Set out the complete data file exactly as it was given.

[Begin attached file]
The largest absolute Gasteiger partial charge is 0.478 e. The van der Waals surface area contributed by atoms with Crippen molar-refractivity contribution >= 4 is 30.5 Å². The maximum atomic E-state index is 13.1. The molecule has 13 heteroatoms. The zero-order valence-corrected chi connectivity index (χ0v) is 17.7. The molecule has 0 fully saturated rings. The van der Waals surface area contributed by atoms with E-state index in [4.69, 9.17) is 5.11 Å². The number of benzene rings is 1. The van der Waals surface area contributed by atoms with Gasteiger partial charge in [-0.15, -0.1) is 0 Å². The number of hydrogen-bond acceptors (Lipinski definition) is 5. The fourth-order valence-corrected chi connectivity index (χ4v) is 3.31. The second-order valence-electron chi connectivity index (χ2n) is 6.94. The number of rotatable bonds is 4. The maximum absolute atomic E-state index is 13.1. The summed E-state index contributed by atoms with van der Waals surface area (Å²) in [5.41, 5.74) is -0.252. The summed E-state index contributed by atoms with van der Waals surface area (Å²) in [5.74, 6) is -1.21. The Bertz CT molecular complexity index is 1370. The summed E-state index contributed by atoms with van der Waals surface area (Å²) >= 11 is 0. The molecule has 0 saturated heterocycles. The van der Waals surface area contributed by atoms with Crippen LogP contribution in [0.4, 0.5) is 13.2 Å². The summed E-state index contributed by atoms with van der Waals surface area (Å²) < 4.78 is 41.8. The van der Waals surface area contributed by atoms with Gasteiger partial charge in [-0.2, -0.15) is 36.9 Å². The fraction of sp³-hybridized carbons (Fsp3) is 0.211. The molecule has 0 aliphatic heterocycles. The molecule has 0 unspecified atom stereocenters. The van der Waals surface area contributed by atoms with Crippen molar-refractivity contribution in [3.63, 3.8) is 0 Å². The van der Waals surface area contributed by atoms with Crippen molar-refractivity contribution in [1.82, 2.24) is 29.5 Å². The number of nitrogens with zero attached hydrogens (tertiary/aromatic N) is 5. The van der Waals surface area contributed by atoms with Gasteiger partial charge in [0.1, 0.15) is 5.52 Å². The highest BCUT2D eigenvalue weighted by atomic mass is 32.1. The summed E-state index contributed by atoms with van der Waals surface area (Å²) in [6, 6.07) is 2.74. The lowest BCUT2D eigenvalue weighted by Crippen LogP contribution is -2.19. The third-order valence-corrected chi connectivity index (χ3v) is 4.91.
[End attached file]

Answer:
The largest absolute Gasteiger partial charge is 0.478 e. The van der Waals surface area contributed by atoms with Crippen molar-refractivity contribution >= 4 is 30.5 Å². The maximum atomic E-state index is 13.1. The molecule has 13 heteroatoms. The zero-order valence-corrected chi connectivity index (χ0v) is 17.7. The molecule has 0 fully saturated rings. The van der Waals surface area contributed by atoms with E-state index in [4.69, 9.17) is 5.11 Å². The number of benzene rings is 1. The van der Waals surface area contributed by atoms with Gasteiger partial charge in [-0.15, -0.1) is 0 Å². The number of hydrogen-bond acceptors (Lipinski definition) is 5. The fourth-order valence-corrected chi connectivity index (χ4v) is 3.31. The second-order valence-electron chi connectivity index (χ2n) is 6.94. The number of rotatable bonds is 4. The maximum absolute atomic E-state index is 13.1. The summed E-state index contributed by atoms with van der Waals surface area (Å²) in [5.41, 5.74) is -0.252. The summed E-state index contributed by atoms with van der Waals surface area (Å²) in [5.74, 6) is -1.21. The Bertz CT molecular complexity index is 1370. The summed E-state index contributed by atoms with van der Waals surface area (Å²) >= 11 is 0. The molecule has 0 saturated heterocycles. The van der Waals surface area contributed by atoms with Crippen LogP contribution in [0.4, 0.5) is 13.2 Å². The summed E-state index contributed by atoms with van der Waals surface area (Å²) < 4.78 is 41.8. The van der Waals surface area contributed by atoms with Gasteiger partial charge in [-0.2, -0.15) is 36.9 Å². The fraction of sp³-hybridized carbons (Fsp3) is 0.211. The molecule has 0 aliphatic heterocycles. The molecule has 0 unspecified atom stereocenters. The van der Waals surface area contributed by atoms with Crippen molar-refractivity contribution in [3.63, 3.8) is 0 Å². The van der Waals surface area contributed by atoms with Crippen molar-refractivity contribution in [1.82, 2.24) is 29.5 Å². The number of nitrogens with zero attached hydrogens (tertiary/aromatic N) is 5. The van der Waals surface area contributed by atoms with Gasteiger partial charge in [0.1, 0.15) is 5.52 Å². The highest BCUT2D eigenvalue weighted by atomic mass is 32.1. The summed E-state index contributed by atoms with van der Waals surface area (Å²) in [6, 6.07) is 2.74. The lowest BCUT2D eigenvalue weighted by Crippen LogP contribution is -2.19. The third-order valence-corrected chi connectivity index (χ3v) is 4.91.